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Year : 2020  |  Volume : 152  |  Issue : 4  |  Page : 417-422

A study of collaborative telepsychiatric consultations for a rehabilitation centre managed by a primary healthcare centre

1 Department of Psychiatry, National Institute of Mental Health and Neurosciences, Bengaluru, Karnataka, India
2 Tele Medicine Centre, National Institute of Mental Health and Neurosciences, Bengaluru, Karnataka, India

Date of Submission05-Apr-2018
Date of Web Publication28-Dec-2020

Correspondence Address:
Dr. Narayana Manjunatha
Department of Psychiatry, Tele Medicine Centre, National Institute of Mental Health & Neuro Sciences, Bengaluru 560 029, Karnataka
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Source of Support: None, Conflict of Interest: None

DOI: 10.4103/ijmr.IJMR_676_18

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Background & objectives: Telepsychiatric methods can be used for the purpose of providing clinical care comparable to in-person treatment in various settings including rehabilitation. Previous evidence has shown that clinical outcomes for both are comparable. In view of challenges posed in the implementation of traditional psychiatric care in India, telepsychiatry offers an avenue to provide feasible, affordable and clinically useful psychiatric services. This study was conducted to examine the utility, feasibility and clinical effectiveness of providing collaborative telepsychiatric services with a primary care doctor for inpatients in a rehabilitation centre through a telepsychiatrist of estabilished psychiatry department in a tertiary care centre in south India in a collaborative care model with a primary care doctor.
Methods: Patients at the rehabilitation centre attached to an urban primary healthcare centre received collaborative care using telepsychiatry for a period from January 2013 to December 2016. A retrospective review of their charts was performed and sociodemographic, clinical and treatment details were collected and analyzed.
Results: The sample population (n=132) consisted of 75 per cent males, with a mean age of 43.8 ± 12.1 yr. Each patient received an average of 7.8 ± 4.9 live video-consultations. Initially, an antipsychotic was prescribed for 84.1 per cent (n=111) of patients. Fifty four patients (40.9%) had a partial response and 26 (19.7%) patients showed a good response.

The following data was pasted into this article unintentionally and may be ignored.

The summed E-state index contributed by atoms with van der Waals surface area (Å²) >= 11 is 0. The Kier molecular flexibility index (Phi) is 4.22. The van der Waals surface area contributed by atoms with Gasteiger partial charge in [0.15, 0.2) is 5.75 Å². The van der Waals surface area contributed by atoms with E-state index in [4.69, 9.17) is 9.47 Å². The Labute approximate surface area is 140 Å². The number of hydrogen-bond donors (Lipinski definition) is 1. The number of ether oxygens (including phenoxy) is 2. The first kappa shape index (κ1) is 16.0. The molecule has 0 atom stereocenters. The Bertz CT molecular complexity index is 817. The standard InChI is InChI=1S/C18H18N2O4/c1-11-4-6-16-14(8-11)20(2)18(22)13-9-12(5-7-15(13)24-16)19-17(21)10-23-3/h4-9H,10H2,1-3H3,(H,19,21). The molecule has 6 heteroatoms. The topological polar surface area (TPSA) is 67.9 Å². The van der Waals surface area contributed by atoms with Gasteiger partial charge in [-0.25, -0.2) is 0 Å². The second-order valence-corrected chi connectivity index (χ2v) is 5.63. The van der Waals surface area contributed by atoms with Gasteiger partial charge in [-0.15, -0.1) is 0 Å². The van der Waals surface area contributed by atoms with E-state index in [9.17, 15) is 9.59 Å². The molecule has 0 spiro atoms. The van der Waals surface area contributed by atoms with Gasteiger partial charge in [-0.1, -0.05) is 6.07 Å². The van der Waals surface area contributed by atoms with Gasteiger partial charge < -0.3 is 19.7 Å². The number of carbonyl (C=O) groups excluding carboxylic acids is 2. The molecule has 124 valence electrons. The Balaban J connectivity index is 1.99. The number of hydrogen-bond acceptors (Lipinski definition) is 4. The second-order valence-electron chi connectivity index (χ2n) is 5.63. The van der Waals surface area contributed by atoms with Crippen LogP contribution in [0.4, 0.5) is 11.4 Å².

Interpretation & conclusions: The study sample represented the population of homeless persons with mental illness who are often brought to the rehabilitation centre. This study results demonstrated the successful implementation of inpatients collaborative telepsychiatry care model for assessment, follow up, investigation and treatment of patients through teleconsultation.

Keywords: Collaborative care - India - psychiatric service - rehabilitation - telepsychiatry

How to cite this article:
Kulkarni KR, Shyam R P, Bagewadi VI, Gowda GS, Manjunatha B R, Shashidhara HN, Basavaraju V, Manjunatha N, Moirangthem S, Kumar CN, Math SB. A study of collaborative telepsychiatric consultations for a rehabilitation centre managed by a primary healthcare centre. Indian J Med Res 2020;152:417-22

How to cite this URL:
Kulkarni KR, Shyam R P, Bagewadi VI, Gowda GS, Manjunatha B R, Shashidhara HN, Basavaraju V, Manjunatha N, Moirangthem S, Kumar CN, Math SB. A study of collaborative telepsychiatric consultations for a rehabilitation centre managed by a primary healthcare centre. Indian J Med Res [serial online] 2020 [cited 2021 Sep 20];152:417-22. Available from:

Telepsychiatry refers to the practice of providing or supporting psychiatric care at a distance using information communication technology. These methods can be utilized for clinical care, education, administration and research purposes in psychiatry. Services can be provided to patients, providers and communities which are comparable to in-person care[1],[2],[3]. Thus, it can be used in diverse settings for different age and ethnic groups[4],[5].